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Goodness gracious, the language is changing! U of T linguists study 'g-word' usage in Ontario

Professor Sali Tagliamonte, the chair of U of T's linguistics department, and her colleague Bridget Jankowski say we’ve generally become more comfortable with the word “God,” but it depends where you live (photo by Nick Iwanyshyn)

As expressions go, “gosh” seems tame enough. But when Sali Tagliamonte was a teenager in summer camp, uttering even a more polite version of the word “God” landed her in trouble. 

These days, though, “Oh my God” has become so common that even a linguist like her rarely notices it – that is, until she began canvassing Ontario to document the dialects in 13 different communities, from tiny Lakefield to the city of Toronto. 

Instead of hearing the word “God,” in rural areas, the University of Toronto professor and linguistics department chair noticed people using euphemisms that might sound quaint in the city.

“You hear things like ‘Jesus Murphy’ or ‘Holy smokes,’” Tagliamonte says. “I got this idea: Let’s do an inventory of the nature of these words.”

Tagliamonte and post-doctoral researcher Bridget Jankowski interviewed hundreds of people of different ages across the province. Their paper, published in the latest issue of American Speech, says, “G-words have undergone a remarkable shift across the twentieth century.”

Whereas it was long taboo to say the g-word, it is now supplanting euphemisms such as “golly” and “gosh” in Ontario. 

But there are differences based on location, gender and age, the researchers say. 

Although usage of “Oh my God” is rising in all regions, milder substitutes are still used in smaller communities. Torontonians are the most likely to take the Almighty’s name in vain, with frequency of use decreasing the farther you get from the city. In northern Ontario, the evolution of g-words more closely mirrors Toronto, while in south central Ontario the use of “Oh my God” is stable. 

To get a sense of how language is evolving, Tagliamonte and Jankowski studied more than 560 people born before 1999. Interviews were kept informal to mimic natural conversation.

Among older people, euphemisms are more common. For example, the study cites a 91 year-old from Kirkland Lake, Ont., identified as KE, who said, “Well oh cripes, everybody remembered her.” 

The researchers also noted differences between men and women. “It doesn’t really matter where you go in the world,” Tagliamonte says, “There are so many differences in language that have to do with men and women.” When it comes to g-words, women were more likely to say “Oh my God” or other variations. They were also more likely to say “gosh” and “goodness,” while men preferred “jeez.”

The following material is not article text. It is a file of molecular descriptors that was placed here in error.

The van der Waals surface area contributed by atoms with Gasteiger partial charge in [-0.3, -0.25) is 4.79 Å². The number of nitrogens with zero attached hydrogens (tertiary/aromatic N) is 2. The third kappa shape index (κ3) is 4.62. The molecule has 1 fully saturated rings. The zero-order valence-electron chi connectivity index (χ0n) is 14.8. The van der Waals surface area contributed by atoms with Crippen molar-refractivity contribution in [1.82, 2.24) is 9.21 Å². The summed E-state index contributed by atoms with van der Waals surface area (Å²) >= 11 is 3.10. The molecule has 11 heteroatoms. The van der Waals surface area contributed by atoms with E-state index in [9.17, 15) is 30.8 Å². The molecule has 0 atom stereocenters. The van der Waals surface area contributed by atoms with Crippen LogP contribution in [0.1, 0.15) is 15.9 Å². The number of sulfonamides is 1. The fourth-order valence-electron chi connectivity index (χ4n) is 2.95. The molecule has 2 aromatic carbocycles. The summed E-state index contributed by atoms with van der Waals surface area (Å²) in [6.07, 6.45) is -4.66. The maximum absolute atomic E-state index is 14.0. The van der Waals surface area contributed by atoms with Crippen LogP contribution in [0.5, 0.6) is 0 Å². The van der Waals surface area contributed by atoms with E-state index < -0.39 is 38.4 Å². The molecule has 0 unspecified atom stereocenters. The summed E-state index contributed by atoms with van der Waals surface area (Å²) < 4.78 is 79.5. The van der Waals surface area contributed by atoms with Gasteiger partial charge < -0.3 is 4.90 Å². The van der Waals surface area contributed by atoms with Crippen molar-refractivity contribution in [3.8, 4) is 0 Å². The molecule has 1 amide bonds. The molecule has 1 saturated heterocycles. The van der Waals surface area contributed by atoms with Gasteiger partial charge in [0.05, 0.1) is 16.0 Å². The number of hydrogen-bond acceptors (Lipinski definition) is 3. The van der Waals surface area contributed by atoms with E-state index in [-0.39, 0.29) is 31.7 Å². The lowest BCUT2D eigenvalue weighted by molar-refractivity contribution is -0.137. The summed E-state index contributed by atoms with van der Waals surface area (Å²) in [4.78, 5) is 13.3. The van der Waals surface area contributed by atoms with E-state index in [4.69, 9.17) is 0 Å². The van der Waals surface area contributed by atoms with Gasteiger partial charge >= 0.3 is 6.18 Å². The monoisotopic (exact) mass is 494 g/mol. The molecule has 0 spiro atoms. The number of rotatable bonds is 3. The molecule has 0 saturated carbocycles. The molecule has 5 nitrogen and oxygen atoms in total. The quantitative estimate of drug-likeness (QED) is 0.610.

People have been taking the Lord’s name in vain to express strong feelings for centuries, Tagliamonte and Jankowski write. The Oxford English Dictionary records the year 1340 as the earliest citation of “God” used as an exclamatory oath to “express strong feeling esp. astonishment or dismay.” 

In some places, saying the g-word wasn’t just offensive – it was a crime. Scotland passed anti-swearing laws in the 16th century, making it illegal to curse at God or an offender’s parents punishable by fines at minimum. Similar legislation was passed in England 50 years later, Tagliamonte and Jankowski write, “and owners of public houses were expected to arrest patrons who swore.” 

The researchers say things began to change after the First World War as interest grew in North American English and colloquialisms, and in the swinging ’60s. 

Yet, even today, many still frown upon people who invoke the Creator lightly, Tagliamonte notes. On a trip to Utah to give a talk on the “the new quotative ‘like’” – as in, “She was like, ‘Pass me the ketchup’” – Tagliamonte deliberately left out examples with the g-word to avoid causing offence. 

But around Toronto, the G-word is so common, especially among the younger generation, that it is no longer likely to raise eyebrows.

“You just have to eavesdrop on the TTC and you hear it quite a bit,” Tagliamonte says. 

She and her co-author argue many aspects of the g-word still deserve attention. For example, the first recorded use of “OMG,” which is attributed to a 1917 letter to Winston Churchill, merits more study, Tagliamonte and Jankowski say. So do g-words in dialects outside Ontario. 

Tagliamonte doesn’t know how swear words will evolve as the language continues to change. “It’s very hard to predict what will come next,” she says, “but I will be watching for it.” 

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